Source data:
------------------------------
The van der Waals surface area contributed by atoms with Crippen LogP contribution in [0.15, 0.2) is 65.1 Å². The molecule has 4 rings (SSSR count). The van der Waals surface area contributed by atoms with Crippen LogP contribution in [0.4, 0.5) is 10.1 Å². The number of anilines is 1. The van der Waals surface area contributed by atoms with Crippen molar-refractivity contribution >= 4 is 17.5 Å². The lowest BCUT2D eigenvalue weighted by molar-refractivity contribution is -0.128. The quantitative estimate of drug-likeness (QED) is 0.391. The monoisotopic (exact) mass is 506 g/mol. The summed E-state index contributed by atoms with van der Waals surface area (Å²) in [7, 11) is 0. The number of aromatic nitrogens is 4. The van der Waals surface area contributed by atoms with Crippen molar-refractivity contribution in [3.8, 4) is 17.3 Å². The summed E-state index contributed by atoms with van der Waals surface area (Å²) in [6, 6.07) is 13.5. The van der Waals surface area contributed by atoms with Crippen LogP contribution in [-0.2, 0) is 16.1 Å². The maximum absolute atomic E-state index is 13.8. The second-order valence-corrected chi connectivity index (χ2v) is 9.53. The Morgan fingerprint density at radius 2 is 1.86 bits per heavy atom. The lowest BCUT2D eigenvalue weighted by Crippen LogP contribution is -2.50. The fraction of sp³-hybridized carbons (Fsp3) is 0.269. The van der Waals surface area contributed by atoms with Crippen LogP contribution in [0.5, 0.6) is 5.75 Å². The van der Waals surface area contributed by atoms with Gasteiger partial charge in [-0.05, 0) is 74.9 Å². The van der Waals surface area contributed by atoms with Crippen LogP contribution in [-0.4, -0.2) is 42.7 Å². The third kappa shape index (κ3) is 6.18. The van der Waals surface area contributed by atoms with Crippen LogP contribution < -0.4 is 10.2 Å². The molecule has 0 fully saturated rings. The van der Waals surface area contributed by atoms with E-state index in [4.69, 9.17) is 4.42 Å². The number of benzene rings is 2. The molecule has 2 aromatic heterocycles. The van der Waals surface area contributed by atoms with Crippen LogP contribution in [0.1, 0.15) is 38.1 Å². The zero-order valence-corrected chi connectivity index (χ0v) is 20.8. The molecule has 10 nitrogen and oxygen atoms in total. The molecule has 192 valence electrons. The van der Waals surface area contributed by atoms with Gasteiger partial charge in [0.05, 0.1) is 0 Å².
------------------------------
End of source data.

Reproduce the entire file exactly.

The van der Waals surface area contributed by atoms with Crippen LogP contribution in [0.15, 0.2) is 65.1 Å². The molecule has 4 rings (SSSR count). The van der Waals surface area contributed by atoms with Crippen LogP contribution in [0.4, 0.5) is 10.1 Å². The number of anilines is 1. The van der Waals surface area contributed by atoms with Crippen molar-refractivity contribution >= 4 is 17.5 Å². The lowest BCUT2D eigenvalue weighted by molar-refractivity contribution is -0.128. The quantitative estimate of drug-likeness (QED) is 0.391. The monoisotopic (exact) mass is 506 g/mol. The summed E-state index contributed by atoms with van der Waals surface area (Å²) in [7, 11) is 0. The number of aromatic nitrogens is 4. The van der Waals surface area contributed by atoms with Crippen molar-refractivity contribution in [3.8, 4) is 17.3 Å². The summed E-state index contributed by atoms with van der Waals surface area (Å²) in [6, 6.07) is 13.5. The van der Waals surface area contributed by atoms with Crippen LogP contribution in [-0.2, 0) is 16.1 Å². The maximum absolute atomic E-state index is 13.8. The second-order valence-corrected chi connectivity index (χ2v) is 9.53. The Morgan fingerprint density at radius 2 is 1.86 bits per heavy atom. The lowest BCUT2D eigenvalue weighted by Crippen LogP contribution is -2.50. The fraction of sp³-hybridized carbons (Fsp3) is 0.269. The van der Waals surface area contributed by atoms with Crippen LogP contribution in [0.5, 0.6) is 5.75 Å². The van der Waals surface area contributed by atoms with Gasteiger partial charge in [-0.05, 0) is 74.9 Å². The van der Waals surface area contributed by atoms with Crippen LogP contribution in [-0.4, -0.2) is 42.7 Å². The third kappa shape index (κ3) is 6.18. The van der Waals surface area contributed by atoms with Crippen LogP contribution < -0.4 is 10.2 Å². The molecule has 0 fully saturated rings. The van der Waals surface area contributed by atoms with E-state index in [4.69, 9.17) is 4.42 Å². The number of benzene rings is 2. The molecule has 2 aromatic heterocycles. The van der Waals surface area contributed by atoms with Crippen LogP contribution in [0.1, 0.15) is 38.1 Å². The zero-order valence-corrected chi connectivity index (χ0v) is 20.8. The molecule has 10 nitrogen and oxygen atoms in total. The molecule has 192 valence electrons. The van der Waals surface area contributed by atoms with Gasteiger partial charge in [0.05, 0.1) is 0 Å².